03 Jun

Fan Convention Tutorials for n00bs: Early, Early Preparation Pt. 1

BePreparedWhile going to a fan convention is intended to be fun, you’re more certain to enjoy the convention of your choice to a greater capacity if you prepare early and thoroughly. With that in mind, this section will concentrate on the things you’ll need to take care of well before it’s time to pack up get on the road.

First and foremost, you have to look at financial matters. Fan conventions can get damned expensive. Between a hotel room, passes to the convention, travel, food, liquor, and costuming stuff, you’re looking at a pretty penny. Really, cons should indeed be viewed as vacations and for many seasoned Con Sluts, they really are. For folks like me and the many friends I have from all over the country who converge on Dragon*Con, for instance, it is our one guaranteed vacation for the year. Some people go to the beach. Some people go to Disney. We go to con.

Okay, since I don’t know exactly which con you’re planning to attend, I can only really give you ballpark dollar amounts on how much it costs to attend the con of your choice. The price range for different conventions is extremely wide. With that in mind, I’ll be using Dragon*Con as an example since it’s a large convention. This way, you can get idea of the higher range of costs and you can plan from there. (article continues…)

Using Dragon*Con as my template, I’d go as far to say that you’ll need to raise at least $1000-$1200 between you and your roommate(s) to swing it even somewhat comfortably. By using the term somewhat comfortably, I mean staying in a host hotel for 4 nights (including taxes and fees, excluding parking, etc.), eating at least 2 meals per day, drinking, tickets, etc. It does not include gasoline, airfare, costuming (that’s another article altogether) or any of the other extraneous stuff that will be necessary, so it’s up to you to add those parts.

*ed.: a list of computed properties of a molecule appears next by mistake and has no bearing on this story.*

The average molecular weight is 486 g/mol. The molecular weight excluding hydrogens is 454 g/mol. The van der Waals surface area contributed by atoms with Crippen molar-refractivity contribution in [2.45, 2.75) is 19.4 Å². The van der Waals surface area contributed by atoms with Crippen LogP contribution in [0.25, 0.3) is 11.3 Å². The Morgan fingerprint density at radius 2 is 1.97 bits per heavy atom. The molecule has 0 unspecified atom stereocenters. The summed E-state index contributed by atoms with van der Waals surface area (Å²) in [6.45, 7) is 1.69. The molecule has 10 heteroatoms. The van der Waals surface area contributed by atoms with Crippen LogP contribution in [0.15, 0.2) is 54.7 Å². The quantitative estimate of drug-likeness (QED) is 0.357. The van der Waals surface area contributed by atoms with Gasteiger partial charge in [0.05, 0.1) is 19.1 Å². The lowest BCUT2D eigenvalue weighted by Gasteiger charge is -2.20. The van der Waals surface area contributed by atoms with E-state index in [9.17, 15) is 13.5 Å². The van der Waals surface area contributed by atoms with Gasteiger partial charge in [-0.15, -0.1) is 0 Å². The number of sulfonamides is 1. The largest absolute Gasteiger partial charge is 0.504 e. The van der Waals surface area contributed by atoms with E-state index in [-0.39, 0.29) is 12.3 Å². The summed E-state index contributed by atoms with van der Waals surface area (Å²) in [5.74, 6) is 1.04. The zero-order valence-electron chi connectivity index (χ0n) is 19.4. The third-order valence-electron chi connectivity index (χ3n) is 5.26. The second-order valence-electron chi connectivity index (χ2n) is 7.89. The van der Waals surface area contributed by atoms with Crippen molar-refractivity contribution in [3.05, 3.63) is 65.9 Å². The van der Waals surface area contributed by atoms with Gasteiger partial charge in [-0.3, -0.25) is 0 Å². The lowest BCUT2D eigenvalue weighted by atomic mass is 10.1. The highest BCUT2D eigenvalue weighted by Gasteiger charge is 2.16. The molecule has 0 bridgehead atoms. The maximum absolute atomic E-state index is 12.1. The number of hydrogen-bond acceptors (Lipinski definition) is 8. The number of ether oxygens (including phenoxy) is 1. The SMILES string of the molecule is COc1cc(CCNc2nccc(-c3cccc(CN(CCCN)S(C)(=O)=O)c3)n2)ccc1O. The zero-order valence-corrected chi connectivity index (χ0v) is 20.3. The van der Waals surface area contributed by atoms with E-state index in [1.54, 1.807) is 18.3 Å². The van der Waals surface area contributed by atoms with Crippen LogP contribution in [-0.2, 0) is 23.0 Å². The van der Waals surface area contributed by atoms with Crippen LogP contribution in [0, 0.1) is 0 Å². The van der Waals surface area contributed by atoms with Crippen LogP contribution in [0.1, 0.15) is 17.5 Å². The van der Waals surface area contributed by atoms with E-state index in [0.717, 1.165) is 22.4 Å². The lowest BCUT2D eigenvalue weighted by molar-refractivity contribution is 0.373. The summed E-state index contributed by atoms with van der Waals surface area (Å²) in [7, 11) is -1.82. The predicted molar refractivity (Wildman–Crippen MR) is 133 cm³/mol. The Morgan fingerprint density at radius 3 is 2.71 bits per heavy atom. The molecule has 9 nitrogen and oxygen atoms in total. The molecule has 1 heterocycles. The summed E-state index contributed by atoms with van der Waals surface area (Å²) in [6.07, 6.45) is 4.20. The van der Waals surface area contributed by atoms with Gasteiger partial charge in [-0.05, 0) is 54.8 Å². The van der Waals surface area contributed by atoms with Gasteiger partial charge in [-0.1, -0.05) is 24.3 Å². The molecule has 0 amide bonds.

It is possible to cut corners, though. Don’t get me wrong. There are a few ways to make things cheaper and I’ll discuss a few of those options later. One thing I will mention now, however, is getting as many people as possible to split costs. It’s a lot less expensive to have 6 people in a hotel room (with a couple of people crashing on the floor) than to go it alone or with one other person. It’ll also help on other costs such as food, parking and the like if you do it correctly.

But actual amounts are neither here nor there for this particular article. It’s up to you to do your own research and exercise common sense. Look at the expenses involved and plan realistically. Sure, you want to go, but if you’re not sure you’ll be able to make it, don’t waste money on tickets and plane tickets. Wait ’til you are sure. You don’t want to be out a few hundred bucks if you realize you can’t swing it. That’d hurt big time, buddy.

Look, I know this part seems elementary, but it’s important. I’ve seen a lot of people fall victim to this kind of poor planning and literally throw hundreds of dollars down the toilet. And I’m not talking about stupid people, either. I am, however, talking about people who just get really excited and anxious to get the ball rolling. All I’m saying is that you can save yourself a lot of frustration simply by keeping your head screwed on straight and having some foresight.

Even if you’re not 100% sure you can make it, there is one thing you can do right off the bat and that’s reserving a hotel room as early as possible! At major conventions, (and sometimes small ones) rooms sell out quickly so it’s in your best interest to take care of this well ahead of time. In some instances, hotels begin selling out of rooms designated for the convention as early as 8 months before the whole thing is supposed to take place. As it pertains to expenses, even though many hotel chains charge a deposit (usually about the same as the rate for one night) right off the bat or a few days before your arrival date, you will at least get that money back if you cancel. Trust me, it’s a hell of a lot easier to make a reservation that you’ll later cancel (and get your deposit back) than to try to make a reservation at the last minute when the place is sold out. Right? Right.

And no, do not wait until you get your roommate(s) situation figured out unless the one night deposit is going to break you.

Just make the damned reservation, okay?

(Find part 2 of this Article Here!)

-Scott “Scooter” McGowan

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